The man who used to occupy the Oval Office was organizing rallies and endorsing candidates across the country in the primary season. And this past week has provided critical tests of his influence, from Michigan to Kansas, across Arizona and even Washington State.
Thanks to Trump’s strength within the Republican Party, we begin our weekly journey in numbers.
The former president was very successful this primary season in GOP contests with no occupants or those with two legislators due to redistricting. By my count, his candidates have won less than 90% of the contested gubernatorial or congressional primaries that had neither incumbents nor two incumbents due to redistricting.
That’s a solid number, although down from the 96% primaries his candidates won in the 2020 cycle.
But even Newhouse’s advances prove that Trump remains a powerhouse in the Republican Party. As of Sunday, Newhouse had just over 25% of the primary vote and just 34% of those who voted for a district Republican candidate. That’s too weak for a member of Congress.
The non-Trump candidates who have done so in the modern primary era seem to be Democrats Al Gore, in 1998, and Hillary Clinton, in 2014. Both won their party’s nomination in the next presidential election.
The closest Republicans were George HW Bush in 1986 and George W. Bush in 1998. Both were in their low forties and would go on to win the Republican nomination.
While it’s true that Florida Governor Ron DeSantis is ahead of Trump nationally, he’s still about 25 points behind him.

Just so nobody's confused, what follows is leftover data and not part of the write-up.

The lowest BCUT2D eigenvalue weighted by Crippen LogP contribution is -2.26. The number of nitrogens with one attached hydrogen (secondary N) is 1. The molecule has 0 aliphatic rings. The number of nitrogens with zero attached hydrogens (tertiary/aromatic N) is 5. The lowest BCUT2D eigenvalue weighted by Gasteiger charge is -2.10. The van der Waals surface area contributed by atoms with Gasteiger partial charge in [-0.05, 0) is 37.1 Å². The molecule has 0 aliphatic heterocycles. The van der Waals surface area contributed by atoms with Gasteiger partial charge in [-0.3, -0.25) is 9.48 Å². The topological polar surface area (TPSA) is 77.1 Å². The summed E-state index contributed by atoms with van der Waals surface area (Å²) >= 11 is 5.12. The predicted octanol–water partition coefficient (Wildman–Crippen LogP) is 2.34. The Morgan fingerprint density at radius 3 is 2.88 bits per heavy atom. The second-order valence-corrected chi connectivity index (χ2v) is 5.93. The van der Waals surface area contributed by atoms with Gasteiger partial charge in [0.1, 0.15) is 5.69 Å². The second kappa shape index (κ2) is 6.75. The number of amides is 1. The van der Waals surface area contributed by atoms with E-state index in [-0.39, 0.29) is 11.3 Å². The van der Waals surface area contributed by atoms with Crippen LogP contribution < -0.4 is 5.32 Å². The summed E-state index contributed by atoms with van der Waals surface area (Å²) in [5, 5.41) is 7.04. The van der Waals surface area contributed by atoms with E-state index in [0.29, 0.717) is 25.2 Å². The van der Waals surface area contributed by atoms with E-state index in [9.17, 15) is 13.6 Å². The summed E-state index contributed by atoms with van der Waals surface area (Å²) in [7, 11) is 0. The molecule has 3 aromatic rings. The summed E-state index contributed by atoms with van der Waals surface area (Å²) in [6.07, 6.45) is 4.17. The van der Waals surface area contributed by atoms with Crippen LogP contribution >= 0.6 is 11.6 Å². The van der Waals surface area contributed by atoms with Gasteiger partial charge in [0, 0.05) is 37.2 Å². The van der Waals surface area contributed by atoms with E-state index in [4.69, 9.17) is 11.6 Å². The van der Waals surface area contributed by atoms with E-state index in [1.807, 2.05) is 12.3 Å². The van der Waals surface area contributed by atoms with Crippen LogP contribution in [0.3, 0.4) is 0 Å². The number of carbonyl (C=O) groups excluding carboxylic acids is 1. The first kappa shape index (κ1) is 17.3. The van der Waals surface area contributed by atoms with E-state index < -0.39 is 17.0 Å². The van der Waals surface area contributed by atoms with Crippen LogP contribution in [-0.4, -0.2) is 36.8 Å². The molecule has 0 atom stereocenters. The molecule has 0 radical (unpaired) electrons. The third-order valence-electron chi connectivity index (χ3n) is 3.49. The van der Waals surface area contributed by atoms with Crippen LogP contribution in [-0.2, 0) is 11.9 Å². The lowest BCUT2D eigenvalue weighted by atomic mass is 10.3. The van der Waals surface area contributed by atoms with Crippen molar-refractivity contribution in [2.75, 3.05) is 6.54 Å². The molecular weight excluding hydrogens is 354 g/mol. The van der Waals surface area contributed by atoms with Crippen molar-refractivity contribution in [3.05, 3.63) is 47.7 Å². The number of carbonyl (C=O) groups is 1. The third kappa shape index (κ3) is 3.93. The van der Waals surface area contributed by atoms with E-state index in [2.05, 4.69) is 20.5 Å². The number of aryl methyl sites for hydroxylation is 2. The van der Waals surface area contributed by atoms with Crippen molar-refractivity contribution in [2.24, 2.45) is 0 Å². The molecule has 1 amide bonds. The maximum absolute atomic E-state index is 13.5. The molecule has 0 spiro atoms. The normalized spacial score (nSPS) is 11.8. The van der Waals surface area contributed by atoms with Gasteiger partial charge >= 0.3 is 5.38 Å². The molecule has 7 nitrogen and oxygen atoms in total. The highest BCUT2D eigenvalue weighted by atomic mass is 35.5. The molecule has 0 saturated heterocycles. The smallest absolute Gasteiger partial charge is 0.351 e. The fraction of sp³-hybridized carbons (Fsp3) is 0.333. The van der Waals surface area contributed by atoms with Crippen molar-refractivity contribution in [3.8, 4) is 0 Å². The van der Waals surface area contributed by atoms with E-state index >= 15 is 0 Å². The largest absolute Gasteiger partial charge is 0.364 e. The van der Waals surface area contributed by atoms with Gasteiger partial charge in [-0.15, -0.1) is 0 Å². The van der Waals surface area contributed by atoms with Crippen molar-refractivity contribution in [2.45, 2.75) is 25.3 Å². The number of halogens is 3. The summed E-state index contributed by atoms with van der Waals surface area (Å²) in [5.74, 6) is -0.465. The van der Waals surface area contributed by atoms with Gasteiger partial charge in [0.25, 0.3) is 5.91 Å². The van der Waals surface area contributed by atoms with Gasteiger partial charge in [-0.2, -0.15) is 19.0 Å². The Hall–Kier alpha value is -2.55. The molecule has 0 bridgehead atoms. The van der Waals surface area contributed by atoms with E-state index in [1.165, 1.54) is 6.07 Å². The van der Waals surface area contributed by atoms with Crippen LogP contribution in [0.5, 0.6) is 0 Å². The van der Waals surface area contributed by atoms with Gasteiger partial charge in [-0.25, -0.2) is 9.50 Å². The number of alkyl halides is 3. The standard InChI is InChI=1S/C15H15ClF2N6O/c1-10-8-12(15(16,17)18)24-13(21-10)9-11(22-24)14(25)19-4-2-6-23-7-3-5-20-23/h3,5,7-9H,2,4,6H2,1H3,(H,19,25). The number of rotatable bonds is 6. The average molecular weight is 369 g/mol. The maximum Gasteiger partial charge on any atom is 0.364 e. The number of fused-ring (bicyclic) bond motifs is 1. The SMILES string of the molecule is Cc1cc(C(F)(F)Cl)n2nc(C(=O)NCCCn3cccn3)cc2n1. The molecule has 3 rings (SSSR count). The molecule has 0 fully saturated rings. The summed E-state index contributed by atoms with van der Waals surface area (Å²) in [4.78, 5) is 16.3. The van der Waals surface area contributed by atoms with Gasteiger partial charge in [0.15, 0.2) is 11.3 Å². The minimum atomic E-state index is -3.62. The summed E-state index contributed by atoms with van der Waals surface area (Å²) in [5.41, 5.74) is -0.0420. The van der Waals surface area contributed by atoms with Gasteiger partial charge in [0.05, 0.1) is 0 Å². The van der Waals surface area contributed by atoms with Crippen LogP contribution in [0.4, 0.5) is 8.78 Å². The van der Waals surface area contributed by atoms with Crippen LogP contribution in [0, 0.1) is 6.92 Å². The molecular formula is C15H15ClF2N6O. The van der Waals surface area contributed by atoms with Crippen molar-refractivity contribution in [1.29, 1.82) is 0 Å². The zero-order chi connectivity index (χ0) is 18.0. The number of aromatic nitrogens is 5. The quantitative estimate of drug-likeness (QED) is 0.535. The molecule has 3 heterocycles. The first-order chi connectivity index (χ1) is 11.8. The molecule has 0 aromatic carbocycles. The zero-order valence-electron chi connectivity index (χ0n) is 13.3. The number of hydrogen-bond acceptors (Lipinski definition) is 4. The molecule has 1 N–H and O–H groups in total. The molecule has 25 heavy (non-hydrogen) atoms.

Perhaps the best way to understand Trump’s standing in the Republican Party is to look at the verbs “could” and “would.” Trump can be defeated if he decides to run for the Republican nomination. However, it will be difficult to overcome.
Blurry picture three months before election day
Before we get all the talk of 2024, there is a big election going to be held this year! There are only three months left until the 2022 midterm, and the picture is becoming more and more murky as we get closer to history.
Moreover, there are other issues at play besides the economy. Abortion may not rank as high on a voter’s priority list as the economy, but more Americans than at any time since at least 1984 say it’s a major problem.
The answer to the question of who will control Congress next year is also muddled in another way: The House and Senate may be controlled by different parties.
The bottom line is that the people running are going to get through the exciting final three months of the 2022 campaign.